First time using Oracle SQL (I'm used to MySQL). I'm finding conflicting info on what the default date format is. After several attempts having to use TO_DATE with my INSERT INTO my_table statements, I finally found the database I'm using expects DD-MON-YY (i.e. 25-JAN-18). Yet on various pages here in stackoverflow and elsewhere, I see some that say default is YYYYMMDD or DD/MM/YYYY or YYYY-MM-DD. Why so many conflicting pieces of information?

up vote 2 down vote accepted

Oracle, as well as other databases, allows you to set the default format. Out of the box, the format is (typically) DD-MON-RR, where "RR" refers to a two-digit year. This is a pretty lousy format, from the perspective of ambiguity (two digit year?) and internationalization (for what countries is that actually the default?). But Oracle has been around a long, long time.

Standard formats are also defined by ISO, the International Standards Organization. They settled on something more like YYYY-MM-DD. Actually, the hyphens are optional, but I think they make the date much more readable.

Oracle accepts constants in this format, if you use DATE:

select DATE '2018-01-25'

This is very handy. First, it is nice to support reasonable standards. Second, the code is safe, regardless of internationalization settings. Oracle documentation of course covers this in detail; here is one place to start.

  • 1
    Thank you - first understandable explanation I've found! – BigRedEO May 3 at 20:42
  • Out of the box the format is never DD-MON-YY. In some territories it is DD-MON-RR but in others it is something completely different. – MT0 May 3 at 21:54

DATEs are DATEs - the format determines how the DATE will be displayed when you query your data.

If you don't supply a format and use the TO_CHAR function, we will provide the DATE back in the default NLS_DATE_FORMAT - which is defined in the database, but can also be specified for your session.

For your session -

select * from NLS_SESSION_PARAMETERS
where PARAMETER = 'NLS_DATE_FORMAT';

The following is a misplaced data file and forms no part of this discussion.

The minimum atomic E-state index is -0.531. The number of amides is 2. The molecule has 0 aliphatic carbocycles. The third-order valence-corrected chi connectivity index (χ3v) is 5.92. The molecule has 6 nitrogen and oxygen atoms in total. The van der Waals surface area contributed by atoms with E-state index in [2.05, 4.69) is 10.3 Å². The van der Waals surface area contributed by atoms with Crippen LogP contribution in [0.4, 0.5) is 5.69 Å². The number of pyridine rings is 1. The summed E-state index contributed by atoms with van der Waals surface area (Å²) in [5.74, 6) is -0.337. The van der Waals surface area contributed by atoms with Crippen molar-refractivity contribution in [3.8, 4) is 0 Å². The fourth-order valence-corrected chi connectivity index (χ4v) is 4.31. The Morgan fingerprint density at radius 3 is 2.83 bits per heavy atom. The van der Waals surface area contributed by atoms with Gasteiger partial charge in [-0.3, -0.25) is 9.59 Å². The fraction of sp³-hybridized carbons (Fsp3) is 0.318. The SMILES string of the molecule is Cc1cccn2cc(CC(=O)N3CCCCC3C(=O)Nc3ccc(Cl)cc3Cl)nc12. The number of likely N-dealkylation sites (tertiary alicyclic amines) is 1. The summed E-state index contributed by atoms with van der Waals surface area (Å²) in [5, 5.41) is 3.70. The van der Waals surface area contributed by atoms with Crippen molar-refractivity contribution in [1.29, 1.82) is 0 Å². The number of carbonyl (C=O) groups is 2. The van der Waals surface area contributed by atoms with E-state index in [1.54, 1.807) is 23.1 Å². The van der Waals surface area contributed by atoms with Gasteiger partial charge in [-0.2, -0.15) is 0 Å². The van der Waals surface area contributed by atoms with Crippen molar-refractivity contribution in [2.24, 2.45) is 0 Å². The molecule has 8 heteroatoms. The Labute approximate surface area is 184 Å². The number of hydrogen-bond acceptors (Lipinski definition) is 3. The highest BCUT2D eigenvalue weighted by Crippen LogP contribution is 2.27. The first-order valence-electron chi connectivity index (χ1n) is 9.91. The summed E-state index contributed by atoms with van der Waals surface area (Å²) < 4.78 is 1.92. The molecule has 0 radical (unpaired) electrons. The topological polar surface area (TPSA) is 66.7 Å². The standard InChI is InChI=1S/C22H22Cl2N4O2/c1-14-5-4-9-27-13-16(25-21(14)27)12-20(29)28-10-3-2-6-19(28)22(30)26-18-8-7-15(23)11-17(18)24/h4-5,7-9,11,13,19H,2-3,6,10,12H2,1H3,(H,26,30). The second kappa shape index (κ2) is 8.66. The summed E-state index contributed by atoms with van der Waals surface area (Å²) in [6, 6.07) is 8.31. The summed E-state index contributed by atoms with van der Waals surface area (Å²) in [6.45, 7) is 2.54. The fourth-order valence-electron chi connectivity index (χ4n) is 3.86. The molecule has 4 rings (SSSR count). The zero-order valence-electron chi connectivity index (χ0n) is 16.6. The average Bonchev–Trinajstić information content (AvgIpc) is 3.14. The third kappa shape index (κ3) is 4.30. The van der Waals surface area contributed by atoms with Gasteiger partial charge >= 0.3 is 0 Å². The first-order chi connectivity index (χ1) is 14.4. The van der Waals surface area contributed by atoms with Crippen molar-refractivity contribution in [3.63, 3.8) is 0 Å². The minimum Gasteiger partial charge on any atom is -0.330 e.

Mine is 'DD-MON-YYYY', so when I query SYSDATE:

SQL> select sysdate from dual;

SYSDATE    
-----------
03-MAY-2018

When working with DATEs, it's generally best practice NOT to assume a specific DATE format. So when both INSERT or SELECT data with DATEs, be EXPLICIT. For example.

SQL> drop table JUST_DATES;

Table JUST_DATES dropped.

SQL> 
SQL> create table JUST_DATES (
  2      DATE1 date
  3  );

Table JUST_DATES created.

SQL> 
SQL> insert   into JUST_DATES values ( to_date('01-01-2018','MM-DD-YYYY') );

1 row inserted.

SQL> 
SQL> select to_char(
  2      DATE1,
  3      'MON/DD/RR'
  4  )
  5    from JUST_DATES;

TO_CHAR(DATE1,'MON
------------------
JAN/01/18

Now, to answer your question - what's the default? Well, it depends.

It is derived from your NLS_TERRITORY (docs)

But, if you remember best practices, and you never assume what the default is, and you are explicit with your date formats when working with DATEs, you should be ok.

The best guide we have for this topic is our Globalization Support Guide. This is the section of interest to you.

A DATE has no format - it is stored internally as 7-bytes representing year (2 bytes) and month, day, hour, minute and second (1 byte each).

'25-JAN-18' is not a date - it is a text literal.

When you do:

INSERT INTO table_name ( date_column ) VALUES ( '25-JAN-18' );

Oracle will try to be helpful and perform an implicit cast from a string to a date using the NLS_DATE_FORMAT parameter for the user's session as the format model. So, your statement will be implicitly converted to:

INSERT INTO table_name ( date_column ) VALUES (
  TO_DATE(
    '25-JAN-18',
    ( SELECT VALUE FROM NLS_SESSION_PARAMETERS WHERE PARAMETER = 'NLS_DATE_FORMAT' )
  )
);

Any user can set their NLS parameters in their own session (so you should never rely on implicit conversion as each user can have a different settings for their own session and can change the values mid-session). Instead you should:

  • Use a Date literal:

    DATE '2018-01-25'